+1 (877) 929-5321

Schedule a Tour
Cold Weather is Coming: Help Prepare Your Aging Loved One
Marissa Salvesen

By: Marissa Salvesen on November 4th, 2014

Print/Save as PDF

Cold Weather is Coming: Help Prepare Your Aging Loved One

assisted living  |  caregiver tips  |  winter  |  60-day stay trial  |  Aging & Caregiving

cold-weatherWhile many people dread the arrival of cold weather, winter's freezing temperatures pose particular health hazards to seniors.

Read on for some tips to help prepare your aging loved one for the months ahead.

Preparation Matters

The best way to help seniors weather the weather is through adequate preparations. Power outages and loss of services -- including heat, water and phone – can be a fact of life during the winter months. Make sure your loved one has everything he/she needs to securely endure a storm. Stock up on food, bottled water and medication, as well as critical supplies, such as flashlights, batteries, lanterns, spare blankets, and a battery-operated radio.

A Chill In the Air

Older adults are at an increased risk for hypothermia because of a naturally diminished reaction to cold. Help your aging loved one stay warm by setting his/her home thermostat to 68-75 degrees. Lightweight layered clothing, such as fleece and other synthetic blends, are suitable for indoors, while hats, gloves, and scarves – which help retain body heat – are outdoor essentials. 

Because skin thins with age, older Americans are more susceptible to dryness. Use a humidifier to keep room air moist, and encourage your loved one to drink plenty of water. (Even in the winter months, dehydration can still be a real problem for older seniors, resulting in urinary tract infections and other complications.)  Ward off dry skin with moisturizing lotions and creams and use a nasal lubricant to keep the lining of the nose damp.

Slippery Conditions

Approximately 1.6 million older Americans end up in the emergency room each year due to injuries from falls. Snow and ice slips are major culprits. Encourage seniors to stay inside when conditions are poor. When your loved one does venture out, sensible shoes are critical. Ensure that all sidewalks are cleared and sprinkled with salt or sand. Assistive devices, from hand rails to walkers, should be used to help enhance balance. Encourage your loved one to stretch daily to promote healthy circulation and keeps muscles limber. Lastly, if your loved one insists on spending time outdoors, be sure to watch for signs of hypothermia, including shallow breathing, slurred speech, dizziness, confusion, unusual behavior, and an irregular heartbeat.

Low Temperatures, Low Spirits

Depression commonly affects older adults but can be exacerbated when inclement weather restricts social opportunities. Factor in a decrease in sunlight hours, and isolation becomes an even more devastating threat. Help your loved one stay engaged in social activities. If face-to-face contact isn’t possible, a simple phone call can keep loneliness at bay.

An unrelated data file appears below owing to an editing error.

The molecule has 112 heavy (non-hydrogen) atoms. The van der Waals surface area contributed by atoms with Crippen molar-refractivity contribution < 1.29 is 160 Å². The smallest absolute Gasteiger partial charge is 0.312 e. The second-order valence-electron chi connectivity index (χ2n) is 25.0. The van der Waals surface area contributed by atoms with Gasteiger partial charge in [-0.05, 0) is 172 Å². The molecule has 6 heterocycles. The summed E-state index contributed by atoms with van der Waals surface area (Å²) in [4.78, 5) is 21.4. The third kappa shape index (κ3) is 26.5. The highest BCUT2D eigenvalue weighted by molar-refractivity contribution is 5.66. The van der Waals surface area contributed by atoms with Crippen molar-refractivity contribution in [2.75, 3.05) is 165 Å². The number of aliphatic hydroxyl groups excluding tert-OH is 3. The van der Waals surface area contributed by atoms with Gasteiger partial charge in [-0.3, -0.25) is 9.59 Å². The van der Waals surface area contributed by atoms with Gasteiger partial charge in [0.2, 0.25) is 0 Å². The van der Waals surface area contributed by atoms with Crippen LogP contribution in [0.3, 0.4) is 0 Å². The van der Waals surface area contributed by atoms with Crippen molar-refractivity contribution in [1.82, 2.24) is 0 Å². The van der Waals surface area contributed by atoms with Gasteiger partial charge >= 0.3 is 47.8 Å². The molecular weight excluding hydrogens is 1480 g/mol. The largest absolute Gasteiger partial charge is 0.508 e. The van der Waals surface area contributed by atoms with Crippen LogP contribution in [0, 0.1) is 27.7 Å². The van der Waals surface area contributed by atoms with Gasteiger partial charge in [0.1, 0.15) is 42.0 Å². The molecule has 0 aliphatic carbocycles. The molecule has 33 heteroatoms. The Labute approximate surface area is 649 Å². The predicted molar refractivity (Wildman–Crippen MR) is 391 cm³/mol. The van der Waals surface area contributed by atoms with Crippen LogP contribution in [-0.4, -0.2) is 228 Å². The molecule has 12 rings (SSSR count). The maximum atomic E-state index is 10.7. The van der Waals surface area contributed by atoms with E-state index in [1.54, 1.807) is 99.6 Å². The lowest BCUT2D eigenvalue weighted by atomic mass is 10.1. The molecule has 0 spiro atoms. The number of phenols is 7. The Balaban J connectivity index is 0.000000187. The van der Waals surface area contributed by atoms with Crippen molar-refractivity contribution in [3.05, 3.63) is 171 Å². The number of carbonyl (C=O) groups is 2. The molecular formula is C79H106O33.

A Trial Stay?

With all the challenges of the winter season, why not consider a trial stay at a senior living community? A short-term stay not only offers your loved one maintenance-free living during the cold and snow, but also provides you, the caregiver, with much-needed peace of mind. A senior living community provides plenty of social interaction for your loved one and can help them stay engaged in life during what can be a very lonely time for those that live alone at home. Instead of worrying about how your loved one is faring during a snowstorm, wouldn’t it be comforting to know that he/she is safe, well-cared for, and surrounded by warm, welcoming friends? 

Key Takeaways

  • Keep your aging loved one’s physical and mental health in mind when planning for cold weather.
  • Prevent dry skin through moisturizing methods, including humidifiers, fluids, and lotions.
  • Minimize the risks of fall-related injuries by clearing outdoor walkways and encouraging your loved one to stay inside when conditions are poor.
  • Safeguard your loved one’s mental health by arranging for frequent social opportunities.
  • Explore the option of a trial stay at a senior living community during the cold winter months.

About Marissa Salvesen

My journey into the world of senior living began when I started working for United Methodist Homes in 2010. Starting as an Activities Director at one of our-winning assisted and independent living communities and then transitioning to Marketing and Promotions Manager for UMH, I now work as the Manager of Mission Development, fostering the Mission and Values of our organization. I love sharing stories about the many ways we build meaningful relationships and enrich the lives of those we serve, and am proud to be part of building UMH’s 140-year legacy of caring. Wondering what makes our communities such special places to live and work? Connect with me and find out!

Our Blog is a 2016 Platinum Generations Award Winner! The Generations Award is an annual international competition for excellence in senior marketing recognizing professionals who have communicated to the 50+ Mature Markets.